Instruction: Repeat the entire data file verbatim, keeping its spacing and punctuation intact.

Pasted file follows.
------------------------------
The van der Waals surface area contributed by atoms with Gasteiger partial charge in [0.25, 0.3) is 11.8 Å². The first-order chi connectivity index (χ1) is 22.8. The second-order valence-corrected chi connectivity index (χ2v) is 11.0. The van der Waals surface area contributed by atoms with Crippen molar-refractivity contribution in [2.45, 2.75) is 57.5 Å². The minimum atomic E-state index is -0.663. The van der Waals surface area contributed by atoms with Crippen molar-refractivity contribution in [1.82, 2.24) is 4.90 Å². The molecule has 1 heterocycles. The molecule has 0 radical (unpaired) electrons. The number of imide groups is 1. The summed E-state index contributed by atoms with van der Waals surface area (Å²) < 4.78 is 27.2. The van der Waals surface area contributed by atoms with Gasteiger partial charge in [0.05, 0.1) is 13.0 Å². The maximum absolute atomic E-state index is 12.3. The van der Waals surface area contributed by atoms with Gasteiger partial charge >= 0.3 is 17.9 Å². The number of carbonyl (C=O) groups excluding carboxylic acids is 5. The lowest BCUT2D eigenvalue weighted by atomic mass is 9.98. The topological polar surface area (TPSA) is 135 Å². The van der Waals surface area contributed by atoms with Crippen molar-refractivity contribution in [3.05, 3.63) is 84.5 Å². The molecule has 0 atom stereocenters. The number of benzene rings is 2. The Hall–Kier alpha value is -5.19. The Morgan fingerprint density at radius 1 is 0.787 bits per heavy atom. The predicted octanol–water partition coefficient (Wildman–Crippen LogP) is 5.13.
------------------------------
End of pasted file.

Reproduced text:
The van der Waals surface area contributed by atoms with Gasteiger partial charge in [0.25, 0.3) is 11.8 Å². The first-order chi connectivity index (χ1) is 22.8. The second-order valence-corrected chi connectivity index (χ2v) is 11.0. The van der Waals surface area contributed by atoms with Crippen molar-refractivity contribution in [2.45, 2.75) is 57.5 Å². The minimum atomic E-state index is -0.663. The van der Waals surface area contributed by atoms with Crippen molar-refractivity contribution in [1.82, 2.24) is 4.90 Å². The molecule has 1 heterocycles. The molecule has 0 radical (unpaired) electrons. The number of imide groups is 1. The summed E-state index contributed by atoms with van der Waals surface area (Å²) < 4.78 is 27.2. The van der Waals surface area contributed by atoms with Gasteiger partial charge in [0.05, 0.1) is 13.0 Å². The maximum absolute atomic E-state index is 12.3. The van der Waals surface area contributed by atoms with Gasteiger partial charge >= 0.3 is 17.9 Å². The number of carbonyl (C=O) groups excluding carboxylic acids is 5. The lowest BCUT2D eigenvalue weighted by atomic mass is 9.98. The topological polar surface area (TPSA) is 135 Å². The van der Waals surface area contributed by atoms with Crippen molar-refractivity contribution in [3.05, 3.63) is 84.5 Å². The molecule has 0 atom stereocenters. The number of benzene rings is 2. The Hall–Kier alpha value is -5.19. The Morgan fingerprint density at radius 1 is 0.787 bits per heavy atom. The predicted octanol–water partition coefficient (Wildman–Crippen LogP) is 5.13.